Tony Wood has been the man behind the mask of the Raiders' Victor the Viking mascot for 38 years.
While in previous years the role had been one which left him feeling embraced by fans, he couldn't help but feel a little bit dirty in 2020.
COVID-19 rules saw the NRL take on a "clean" zone and a "dirty" zone. Players and officials made up the clean zone, while everyone else - including Mr Woods as Victor the Viking - was classified as dirty.
But Mr Woods said while the 2020 season saw him watching the game with the spectators, it was almost like he was in his own zone within the dirty zone.
Traditionally a mascot's role was to interact with the fans. High-fiving kids, taking photos with the fans and giving fist-bumps were the norm for Victor the Viking. But COVID took all of that away.
"The NRL gave me a minder - one of the COVID restrictions was that I had to have a minder - and the supporters had to be three feet away from me and I couldn't touch them," he said.
"There were some times where I actually forgot about that because the role overtook what we were going through and I actually fist-bumped or high-fived someone, and I was reminded that I couldn't do that.
Mr Wood said it even went as far as "keyboard warriors" coming out and trolling him online.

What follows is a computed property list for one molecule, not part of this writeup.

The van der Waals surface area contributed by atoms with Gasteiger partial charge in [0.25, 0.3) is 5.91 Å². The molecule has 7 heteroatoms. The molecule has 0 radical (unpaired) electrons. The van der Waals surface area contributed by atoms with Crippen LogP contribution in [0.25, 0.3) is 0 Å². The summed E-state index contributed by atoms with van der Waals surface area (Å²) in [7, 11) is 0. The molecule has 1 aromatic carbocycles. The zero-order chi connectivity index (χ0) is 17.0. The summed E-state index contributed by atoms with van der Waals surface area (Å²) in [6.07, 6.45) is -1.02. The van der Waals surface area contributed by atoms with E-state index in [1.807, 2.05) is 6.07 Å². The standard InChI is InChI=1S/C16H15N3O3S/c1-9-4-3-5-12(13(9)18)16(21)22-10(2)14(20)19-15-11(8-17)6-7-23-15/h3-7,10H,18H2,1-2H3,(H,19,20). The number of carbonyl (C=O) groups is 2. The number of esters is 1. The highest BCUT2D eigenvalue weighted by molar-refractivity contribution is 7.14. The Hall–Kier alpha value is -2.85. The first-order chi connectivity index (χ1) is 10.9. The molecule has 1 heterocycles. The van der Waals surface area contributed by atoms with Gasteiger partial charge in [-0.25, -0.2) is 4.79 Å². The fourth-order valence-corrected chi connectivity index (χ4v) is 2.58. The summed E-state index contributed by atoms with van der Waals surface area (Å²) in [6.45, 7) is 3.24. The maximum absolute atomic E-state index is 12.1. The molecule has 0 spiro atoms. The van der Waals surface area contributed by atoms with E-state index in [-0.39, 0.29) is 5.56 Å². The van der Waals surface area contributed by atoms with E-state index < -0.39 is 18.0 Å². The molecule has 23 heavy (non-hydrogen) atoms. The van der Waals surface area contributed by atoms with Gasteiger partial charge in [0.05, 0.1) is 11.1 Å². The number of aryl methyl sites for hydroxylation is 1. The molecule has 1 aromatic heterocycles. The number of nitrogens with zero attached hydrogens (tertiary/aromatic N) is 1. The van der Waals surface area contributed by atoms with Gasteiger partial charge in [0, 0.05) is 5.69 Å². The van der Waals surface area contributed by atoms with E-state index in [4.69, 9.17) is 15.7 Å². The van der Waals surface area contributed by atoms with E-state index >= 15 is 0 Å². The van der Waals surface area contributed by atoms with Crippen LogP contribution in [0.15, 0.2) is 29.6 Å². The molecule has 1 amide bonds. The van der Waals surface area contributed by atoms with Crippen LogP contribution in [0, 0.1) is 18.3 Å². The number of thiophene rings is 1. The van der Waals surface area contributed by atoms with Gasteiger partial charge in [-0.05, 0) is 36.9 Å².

"You've just got to get away from social media because everyone becomes a keyboard warrior," he said.
"They didn't understand what I was going through. They didn't understand the restrictions because I said that I was still a part of it. They thought that I was being rude by not touching them.
"You feel like you're a pauper, you feel like you're an outcast even though you're not. You can see there's still the smile that's created by what you do but it's from a distance, but it still feels bad."
But despite all of this, Mr Wood felt more for the supporters and for what they missed out on during the 2020 season than what he did for himself.
Yes, he was separated from the team - and the supporters in a way - but he also understood supporters felt like part of the team and missed out interacting with the players as well.
"I still got the opportunity to support the team as a mascot does and as the general supporter," Mr Wood said.
"And before COVID you could see the passion that the supporters had when they were touching the players and shaking their hands and getting close to the players. But they couldn't do that this year and they really missed out."
- This article is part of the Displaced Artists Project. The Canberra Times has reached out to artists in different fields to see how COVID-19 has impacted them.